Tuesday, February 16, 2016

The Game of Politics

Primary season. How fun! When I listen to the Republican and Democratic candidates bickering back and forth, ripping each other's reputation to shreds, it gets discouraging -- like not a one of them is worth voting for. And we still have nine months to go! All the name calling and game playing make me want to wish away the rest of the year. But that all changed when I heard the news that Supreme Court Justice Antonin Scalia died in Texas over the weekend. Politics isn't a game anymore, and I'm reminded why this and every other presidential election cycle is so important.

In 1986 Justice Scalia was nominated to the Supreme Court by President Ronald Reagan, and the U.S. Senate confirmed that nomination. In January 1989 President Reagan left office and his ability to directly guide our country was no more. But his appointment continued impacting the decisions made by the Supreme Court for 27 years after his presidency, until Justice Scalia died last weekend.

I'm not sure if that vacant Supreme Court seat will be filled while President Obama is in office, and I won't pick sides in this blog. But it shows that one of the most important aspects of any presidential election is the winner's chance to change the makeup of the Supreme Court. Just five of those nine justices can radically alter the legal, economical, moral and social direction of our nation by their decisions. That is a president's legacy that far outlasts his/her four or eight years in office and can permanently change our culture.

And that takes me back to the whole process of electing our next president. The apostle Paul made a big deal of his Roman citizenship. It opened a lot of doors for his ministry, even guaranteeing him an audience with the Roman emperor and the chance to share the saving Gospel with the ruling authorities. The other apostles, being Jews, certainly didn't enjoy that privilege.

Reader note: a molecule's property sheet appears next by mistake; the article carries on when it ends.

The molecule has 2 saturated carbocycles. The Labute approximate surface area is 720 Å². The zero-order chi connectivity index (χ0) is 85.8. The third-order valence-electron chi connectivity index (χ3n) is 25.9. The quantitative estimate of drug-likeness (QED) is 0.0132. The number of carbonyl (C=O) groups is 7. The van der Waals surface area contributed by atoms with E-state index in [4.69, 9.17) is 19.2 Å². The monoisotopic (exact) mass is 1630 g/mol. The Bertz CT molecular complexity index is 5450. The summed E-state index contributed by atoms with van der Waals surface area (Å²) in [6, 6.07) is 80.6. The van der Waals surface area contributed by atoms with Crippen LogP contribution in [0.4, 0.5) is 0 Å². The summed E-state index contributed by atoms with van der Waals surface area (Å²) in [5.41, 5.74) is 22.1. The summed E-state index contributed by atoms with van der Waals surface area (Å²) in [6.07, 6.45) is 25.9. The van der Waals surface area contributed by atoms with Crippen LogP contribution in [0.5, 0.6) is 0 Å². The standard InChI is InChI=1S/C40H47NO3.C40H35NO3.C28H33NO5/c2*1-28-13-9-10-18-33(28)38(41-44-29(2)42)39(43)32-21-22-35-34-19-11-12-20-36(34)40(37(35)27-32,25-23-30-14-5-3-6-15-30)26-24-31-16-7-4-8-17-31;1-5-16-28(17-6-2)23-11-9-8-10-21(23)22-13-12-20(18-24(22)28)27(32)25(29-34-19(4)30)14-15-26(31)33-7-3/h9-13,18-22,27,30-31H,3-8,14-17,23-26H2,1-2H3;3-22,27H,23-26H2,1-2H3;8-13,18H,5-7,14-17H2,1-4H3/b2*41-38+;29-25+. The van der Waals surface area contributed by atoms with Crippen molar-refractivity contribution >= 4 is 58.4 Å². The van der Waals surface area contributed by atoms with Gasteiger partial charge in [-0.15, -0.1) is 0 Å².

That's why this primary season is so important, and we all need to take part as we can. We need to use all the benefits our citizenship afford us to help protect our fellow citizens and give the church freedom to declare the glorious story of Jesus Christ and His salvation.

And even if the elections don't go our way, we're reminded to pray for those in authority over us. Let us not forget to ask that God would give them wisdom, insight and integrity to do that which He would have them do for the citizens He has entrusted to them.

While it's true the most important citizenship we have as believers is our upcoming residency in heaven, we certainly don't want to underestimate the importance of our earthly citizenship -- and the impact our vote can make this primary season, and in November.

The road to the presidential election is fraught with drama and hot air. How do you keep your head in the game when it comes to staying current with candidates' positions and deciding for whom you will cast your vote?

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